Wednesday, June 20, 2018

profound words

I find myself frequently overcome and amazed by the ability of people to befriend each other, to love their intimate partners and parents and children, and to do what they must do to keep the machinery of the world running. I knew a man, injured and disabled by a car accident, who was employed by a local utility. For years after the crash he worked side by side with another man, who for his part suffered with a degenerative neurological disease. They cooperated while repairing the lines, each making up for the other’s inadequacy. This sort of everyday heroism is the rule, I believe, rather than the exception. Most individuals are dealing with one or more serious health problems while going productively and uncomplainingly about their business. If anyone is fortunate enough to be in a rare period of grace and health, personally, then he or she typically has at least one close family member in crisis. Yet people prevail and continue to do difficult and effortful tasks to hold themselves and their families and society together. To me this is miraculous—so much so that a dumbfounded gratitude is the only appropriate response. There are so many ways that things can fall apart, or fail to work altogether, and it is always wounded people who are holding it together. They deserve some genuine and heartfelt admiration for that. It’s an ongoing miracle of fortitude and perseverance.

—Jordan Peterson, 12 Rules for Life, "Rule 2: Treat Yourself Like Someone You Are Responsible for Helping"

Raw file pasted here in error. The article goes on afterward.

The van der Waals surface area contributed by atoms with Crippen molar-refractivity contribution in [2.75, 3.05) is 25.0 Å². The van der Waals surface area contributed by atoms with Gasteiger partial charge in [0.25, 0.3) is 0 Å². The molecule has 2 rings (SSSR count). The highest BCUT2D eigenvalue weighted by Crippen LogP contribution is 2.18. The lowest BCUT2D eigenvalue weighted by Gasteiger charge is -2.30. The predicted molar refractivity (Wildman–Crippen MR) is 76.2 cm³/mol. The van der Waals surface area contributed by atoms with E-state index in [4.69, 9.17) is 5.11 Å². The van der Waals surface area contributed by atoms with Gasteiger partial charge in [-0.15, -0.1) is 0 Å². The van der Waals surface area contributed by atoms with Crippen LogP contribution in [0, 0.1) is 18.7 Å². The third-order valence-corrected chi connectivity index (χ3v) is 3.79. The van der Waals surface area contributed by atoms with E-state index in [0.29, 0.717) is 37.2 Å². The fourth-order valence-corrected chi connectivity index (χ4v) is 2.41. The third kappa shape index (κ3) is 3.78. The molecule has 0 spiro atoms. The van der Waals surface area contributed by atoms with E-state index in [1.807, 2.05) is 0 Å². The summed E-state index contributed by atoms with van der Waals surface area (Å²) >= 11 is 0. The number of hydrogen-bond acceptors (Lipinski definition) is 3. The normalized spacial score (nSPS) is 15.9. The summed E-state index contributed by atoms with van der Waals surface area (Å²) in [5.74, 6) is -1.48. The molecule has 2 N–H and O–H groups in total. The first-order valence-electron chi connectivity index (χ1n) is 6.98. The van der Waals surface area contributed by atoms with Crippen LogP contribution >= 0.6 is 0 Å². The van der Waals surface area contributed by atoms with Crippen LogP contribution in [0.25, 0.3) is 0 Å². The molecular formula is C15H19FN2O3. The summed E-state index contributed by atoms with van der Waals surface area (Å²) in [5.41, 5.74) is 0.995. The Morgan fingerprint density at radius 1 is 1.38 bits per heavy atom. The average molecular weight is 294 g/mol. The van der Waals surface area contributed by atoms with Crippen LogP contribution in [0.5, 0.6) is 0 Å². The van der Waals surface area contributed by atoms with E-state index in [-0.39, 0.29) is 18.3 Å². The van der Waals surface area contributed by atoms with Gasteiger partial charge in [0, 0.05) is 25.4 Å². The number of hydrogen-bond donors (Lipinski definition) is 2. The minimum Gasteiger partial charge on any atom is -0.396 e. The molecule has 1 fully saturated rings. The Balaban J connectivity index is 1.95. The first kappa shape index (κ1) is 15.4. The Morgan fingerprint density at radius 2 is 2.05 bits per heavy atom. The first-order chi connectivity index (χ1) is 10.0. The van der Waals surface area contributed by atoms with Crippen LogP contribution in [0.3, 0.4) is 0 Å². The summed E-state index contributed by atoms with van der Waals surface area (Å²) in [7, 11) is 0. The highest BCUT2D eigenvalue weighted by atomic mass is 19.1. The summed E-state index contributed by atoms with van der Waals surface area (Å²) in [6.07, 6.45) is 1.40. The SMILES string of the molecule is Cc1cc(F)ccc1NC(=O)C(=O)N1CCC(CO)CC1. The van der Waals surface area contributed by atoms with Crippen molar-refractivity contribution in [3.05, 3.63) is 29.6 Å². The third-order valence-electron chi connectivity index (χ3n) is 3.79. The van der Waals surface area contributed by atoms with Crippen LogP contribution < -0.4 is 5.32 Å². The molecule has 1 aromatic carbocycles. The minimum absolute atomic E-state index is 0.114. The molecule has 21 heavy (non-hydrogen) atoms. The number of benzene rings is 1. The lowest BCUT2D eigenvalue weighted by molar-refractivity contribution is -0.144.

It's not so much a "God helps those who help themselves" kind of chapter as it is a "God has already helped those who help themselves" chapter, which is more consistent with the traditional Christian notion of grace, a thing that is unearned and unearnable. And while Peterson is a big fan of Carl Jung, who is evoked pretty much every other page (I exaggerate, but Jung is evoked frequently), the above passage has more than a whiff of the optimism of Mencius, who also saw people as generally showing their innate goodness, especially in times of stress or crisis (see Mencius' "child at the edge of the well" example). The character Mark Watney, in the novel The Martian, makes a similar, Mencius-like observation as he observes how Earth has pulled together in a massive effort to get him home. When they want to be, when they put their minds and hearts to it, people can be very good. To be sure, Peterson, consistent with the biblical tone of his book, acknowledges the "fallen" nature of humanity, but this isn't to say that humanity contains no innate capacity for good.

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